The office has a spider plant on the windowsill. To its left is a photocopied Victorian photograph of Jessop Lane. This cobbled lane borders the west side of the studios, has been adopted and gated off, and now separates the older studios from the Sylvester works.
The Bloc premises had formerly been used by Granton Ragg Ltd, manufacturers of surgical instruments, trade knives and tuning forks.
The old photograph shows slum housing, as well as small workshops, where the studios now sit. The people lived where they worked, the landscape a vast collective industrial amphitheatre, set in the apocryphal seven hills drained by five enclosed rivers. The rivers described by Carpenter in 1877 as …’running black’2, and by Orwell in 1936 ‘… usually bright yellow with some chemical or other.’3 The lost rivers as apocryphal as the worker fallen into a river of molten steel, mortally burnt but still talking, pushed under by his workmates, out of love.
In 1933 J.B. Priestley wrote …’ Sheffield…below…looked like the interior of an active volcano…. we ran under the murky canopy… the smoke was so thick that it made a foggy twilight in the descending streets, which appeared as if they would end in the steaming bowels of the earth’.4
In Bloc’s project space, Nina Canell’s AS10 installation ‘existed somewhere between an event and an object, communities of objects quietly interacting’ 5. A critic wrote that the ‘…bubbling steaming installation has a Zen-like aura that points to unsuspected volcanic activity beneath an industrial workshop in Sheffield.’6
Perec’s book centres round a Parisian apartment block. At one point he describes the lift descending through the earth ‘…at the very bottom, a world of caverns whose walls are black with soot, a world of cesspools and sloughs…. of forges manned by dazed cyclops in black leather aprons, their single eyes shielded by metal-rimmed blue glass, hammering their brazen masses into dazzling shields.’7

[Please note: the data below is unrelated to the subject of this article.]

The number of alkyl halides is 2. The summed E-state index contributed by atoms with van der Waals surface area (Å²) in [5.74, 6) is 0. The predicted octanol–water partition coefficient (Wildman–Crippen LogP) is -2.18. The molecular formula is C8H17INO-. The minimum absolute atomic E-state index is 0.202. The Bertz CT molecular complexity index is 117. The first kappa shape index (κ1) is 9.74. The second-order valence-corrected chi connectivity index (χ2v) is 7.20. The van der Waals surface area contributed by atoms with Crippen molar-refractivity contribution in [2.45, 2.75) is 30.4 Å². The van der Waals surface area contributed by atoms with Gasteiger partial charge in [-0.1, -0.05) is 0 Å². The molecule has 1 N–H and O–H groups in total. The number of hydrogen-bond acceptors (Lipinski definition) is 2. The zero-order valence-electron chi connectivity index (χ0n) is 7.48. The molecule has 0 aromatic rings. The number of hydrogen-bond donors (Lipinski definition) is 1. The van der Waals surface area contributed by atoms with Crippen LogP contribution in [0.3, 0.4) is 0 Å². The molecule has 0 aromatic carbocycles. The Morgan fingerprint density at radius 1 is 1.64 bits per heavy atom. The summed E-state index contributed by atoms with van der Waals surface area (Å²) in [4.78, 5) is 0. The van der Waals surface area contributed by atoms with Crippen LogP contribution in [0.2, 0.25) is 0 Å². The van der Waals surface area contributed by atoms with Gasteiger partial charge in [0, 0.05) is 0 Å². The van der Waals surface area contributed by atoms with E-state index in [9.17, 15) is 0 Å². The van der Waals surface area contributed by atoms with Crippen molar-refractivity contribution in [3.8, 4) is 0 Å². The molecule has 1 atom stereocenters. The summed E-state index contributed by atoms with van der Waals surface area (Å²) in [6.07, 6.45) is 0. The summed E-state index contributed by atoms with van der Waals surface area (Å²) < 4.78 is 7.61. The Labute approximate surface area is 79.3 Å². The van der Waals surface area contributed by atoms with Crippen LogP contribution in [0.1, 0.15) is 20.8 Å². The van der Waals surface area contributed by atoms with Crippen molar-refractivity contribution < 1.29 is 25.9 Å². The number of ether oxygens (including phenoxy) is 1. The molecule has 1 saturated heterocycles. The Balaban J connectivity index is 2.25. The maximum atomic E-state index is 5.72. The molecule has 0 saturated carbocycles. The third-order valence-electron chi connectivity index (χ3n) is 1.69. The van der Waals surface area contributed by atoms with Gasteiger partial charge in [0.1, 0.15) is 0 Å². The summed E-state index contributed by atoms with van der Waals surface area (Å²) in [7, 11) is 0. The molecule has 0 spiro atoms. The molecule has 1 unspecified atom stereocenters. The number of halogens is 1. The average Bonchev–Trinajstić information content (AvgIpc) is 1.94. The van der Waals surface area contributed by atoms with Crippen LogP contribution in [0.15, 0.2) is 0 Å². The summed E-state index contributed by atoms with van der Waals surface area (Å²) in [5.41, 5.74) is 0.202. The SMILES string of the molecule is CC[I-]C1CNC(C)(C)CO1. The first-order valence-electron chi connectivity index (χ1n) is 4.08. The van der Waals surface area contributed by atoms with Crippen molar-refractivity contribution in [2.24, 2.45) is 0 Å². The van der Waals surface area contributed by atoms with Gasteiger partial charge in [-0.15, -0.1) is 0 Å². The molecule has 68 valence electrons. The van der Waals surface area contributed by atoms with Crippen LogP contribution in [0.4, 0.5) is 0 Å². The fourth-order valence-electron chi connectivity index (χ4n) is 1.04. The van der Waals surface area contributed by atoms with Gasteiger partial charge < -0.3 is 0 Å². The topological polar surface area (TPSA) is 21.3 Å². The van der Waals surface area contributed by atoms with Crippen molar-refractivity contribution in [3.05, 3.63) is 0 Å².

‘Vibration sense is tested for with a 128 cycle per second tuning fork applied to the bony prominences.’8
The sound of the huge steel hammers of Sheffield pulsed through the city day and night. There is hypnotic rhythm to Perec’s writing, from slow lists of disparate words, to sudden dramatic events or reversals. This unexpected change of pace, and juxtaposition of tone is often full of humour, particularly when read aloud.
As hilarious as the AS10 film ‘Full Firearms’ by Emily Wardill, where a woman commissions an apartment block to house the ghosts of those killed by guns from her late father’s arms dealership, striking more and more bizarre postures in the meeting.
Deleuze thought that one feature of affect was that it had a melodious variation between its intensities, a fluctuating rhythm of transforming energy.
Wendelien Van Oldenborgh’s slide montage ‘Apres la Reprise, la Prise’ features two women describing to students their layoff, along with the whole 1400 assembly-line workforce, by Levi jeans. They later became actresses in a theatre production highlighting their story, especially the comradeship, of their immediate protest.